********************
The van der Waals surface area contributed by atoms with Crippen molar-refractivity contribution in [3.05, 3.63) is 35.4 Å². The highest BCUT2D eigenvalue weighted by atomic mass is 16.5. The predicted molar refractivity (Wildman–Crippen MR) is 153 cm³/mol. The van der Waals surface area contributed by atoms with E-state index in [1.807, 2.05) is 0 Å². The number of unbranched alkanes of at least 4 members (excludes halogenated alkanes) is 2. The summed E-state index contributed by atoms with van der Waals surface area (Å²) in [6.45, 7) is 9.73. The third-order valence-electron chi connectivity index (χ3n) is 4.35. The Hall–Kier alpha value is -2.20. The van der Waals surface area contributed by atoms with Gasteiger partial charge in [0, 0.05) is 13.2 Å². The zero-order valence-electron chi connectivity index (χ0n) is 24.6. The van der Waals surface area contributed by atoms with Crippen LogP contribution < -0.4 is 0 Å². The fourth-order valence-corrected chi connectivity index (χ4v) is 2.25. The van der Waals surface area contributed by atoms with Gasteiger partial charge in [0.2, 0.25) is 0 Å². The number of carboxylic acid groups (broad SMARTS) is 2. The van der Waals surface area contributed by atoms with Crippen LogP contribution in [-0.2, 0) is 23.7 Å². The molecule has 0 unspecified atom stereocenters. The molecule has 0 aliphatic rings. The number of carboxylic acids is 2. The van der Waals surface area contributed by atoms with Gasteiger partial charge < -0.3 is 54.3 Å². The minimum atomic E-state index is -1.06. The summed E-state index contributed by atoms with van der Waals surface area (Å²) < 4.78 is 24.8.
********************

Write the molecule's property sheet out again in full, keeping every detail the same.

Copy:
The van der Waals surface area contributed by atoms with Crippen molar-refractivity contribution in [3.05, 3.63) is 35.4 Å². The highest BCUT2D eigenvalue weighted by atomic mass is 16.5. The predicted molar refractivity (Wildman–Crippen MR) is 153 cm³/mol. The van der Waals surface area contributed by atoms with E-state index in [1.807, 2.05) is 0 Å². The number of unbranched alkanes of at least 4 members (excludes halogenated alkanes) is 2. The summed E-state index contributed by atoms with van der Waals surface area (Å²) in [6.45, 7) is 9.73. The third-order valence-electron chi connectivity index (χ3n) is 4.35. The Hall–Kier alpha value is -2.20. The van der Waals surface area contributed by atoms with Gasteiger partial charge in [0, 0.05) is 13.2 Å². The zero-order valence-electron chi connectivity index (χ0n) is 24.6. The van der Waals surface area contributed by atoms with Crippen LogP contribution < -0.4 is 0 Å². The fourth-order valence-corrected chi connectivity index (χ4v) is 2.25. The van der Waals surface area contributed by atoms with Gasteiger partial charge in [0.2, 0.25) is 0 Å². The number of carboxylic acid groups (broad SMARTS) is 2. The van der Waals surface area contributed by atoms with Crippen LogP contribution in [-0.2, 0) is 23.7 Å². The molecule has 0 unspecified atom stereocenters. The molecule has 0 aliphatic rings. The number of carboxylic acids is 2. The van der Waals surface area contributed by atoms with Gasteiger partial charge < -0.3 is 54.3 Å². The minimum atomic E-state index is -1.06. The summed E-state index contributed by atoms with van der Waals surface area (Å²) < 4.78 is 24.8.